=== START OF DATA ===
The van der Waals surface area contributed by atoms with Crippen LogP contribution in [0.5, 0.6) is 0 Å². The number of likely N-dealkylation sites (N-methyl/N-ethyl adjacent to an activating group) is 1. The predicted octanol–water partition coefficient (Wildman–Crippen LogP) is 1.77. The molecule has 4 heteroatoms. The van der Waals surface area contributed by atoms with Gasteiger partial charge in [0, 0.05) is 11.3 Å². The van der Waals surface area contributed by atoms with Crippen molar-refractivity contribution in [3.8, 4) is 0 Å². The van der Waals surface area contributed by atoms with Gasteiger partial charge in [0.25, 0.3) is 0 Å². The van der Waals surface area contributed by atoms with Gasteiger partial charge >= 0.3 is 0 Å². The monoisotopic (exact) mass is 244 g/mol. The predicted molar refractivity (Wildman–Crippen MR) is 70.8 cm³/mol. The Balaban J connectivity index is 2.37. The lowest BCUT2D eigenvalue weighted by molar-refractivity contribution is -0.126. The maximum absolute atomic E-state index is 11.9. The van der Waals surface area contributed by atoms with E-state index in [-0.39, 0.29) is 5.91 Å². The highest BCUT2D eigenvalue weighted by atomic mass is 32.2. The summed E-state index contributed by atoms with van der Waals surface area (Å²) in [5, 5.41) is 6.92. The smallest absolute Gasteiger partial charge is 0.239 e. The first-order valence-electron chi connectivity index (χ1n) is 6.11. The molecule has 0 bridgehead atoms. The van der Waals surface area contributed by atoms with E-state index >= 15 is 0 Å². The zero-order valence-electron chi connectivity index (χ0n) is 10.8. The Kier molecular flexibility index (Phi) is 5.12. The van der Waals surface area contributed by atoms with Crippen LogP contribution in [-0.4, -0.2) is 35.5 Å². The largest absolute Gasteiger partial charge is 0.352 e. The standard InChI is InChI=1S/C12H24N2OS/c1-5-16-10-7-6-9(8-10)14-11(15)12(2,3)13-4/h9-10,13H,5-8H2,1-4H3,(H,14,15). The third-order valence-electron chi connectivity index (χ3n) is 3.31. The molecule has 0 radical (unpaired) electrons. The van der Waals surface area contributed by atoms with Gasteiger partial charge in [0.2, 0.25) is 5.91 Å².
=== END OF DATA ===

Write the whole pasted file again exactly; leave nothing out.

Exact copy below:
The van der Waals surface area contributed by atoms with Crippen LogP contribution in [0.5, 0.6) is 0 Å². The number of likely N-dealkylation sites (N-methyl/N-ethyl adjacent to an activating group) is 1. The predicted octanol–water partition coefficient (Wildman–Crippen LogP) is 1.77. The molecule has 4 heteroatoms. The van der Waals surface area contributed by atoms with Gasteiger partial charge in [0, 0.05) is 11.3 Å². The van der Waals surface area contributed by atoms with Crippen molar-refractivity contribution in [3.8, 4) is 0 Å². The van der Waals surface area contributed by atoms with Gasteiger partial charge in [0.25, 0.3) is 0 Å². The van der Waals surface area contributed by atoms with Gasteiger partial charge >= 0.3 is 0 Å². The monoisotopic (exact) mass is 244 g/mol. The predicted molar refractivity (Wildman–Crippen MR) is 70.8 cm³/mol. The Balaban J connectivity index is 2.37. The lowest BCUT2D eigenvalue weighted by molar-refractivity contribution is -0.126. The maximum absolute atomic E-state index is 11.9. The van der Waals surface area contributed by atoms with E-state index in [-0.39, 0.29) is 5.91 Å². The highest BCUT2D eigenvalue weighted by atomic mass is 32.2. The summed E-state index contributed by atoms with van der Waals surface area (Å²) in [5, 5.41) is 6.92. The smallest absolute Gasteiger partial charge is 0.239 e. The first-order valence-electron chi connectivity index (χ1n) is 6.11. The molecule has 0 bridgehead atoms. The van der Waals surface area contributed by atoms with E-state index >= 15 is 0 Å². The zero-order valence-electron chi connectivity index (χ0n) is 10.8. The Kier molecular flexibility index (Phi) is 5.12. The van der Waals surface area contributed by atoms with Crippen LogP contribution in [-0.4, -0.2) is 35.5 Å². The largest absolute Gasteiger partial charge is 0.352 e. The standard InChI is InChI=1S/C12H24N2OS/c1-5-16-10-7-6-9(8-10)14-11(15)12(2,3)13-4/h9-10,13H,5-8H2,1-4H3,(H,14,15). The third-order valence-electron chi connectivity index (χ3n) is 3.31. The molecule has 0 radical (unpaired) electrons. The van der Waals surface area contributed by atoms with Gasteiger partial charge in [0.2, 0.25) is 5.91 Å².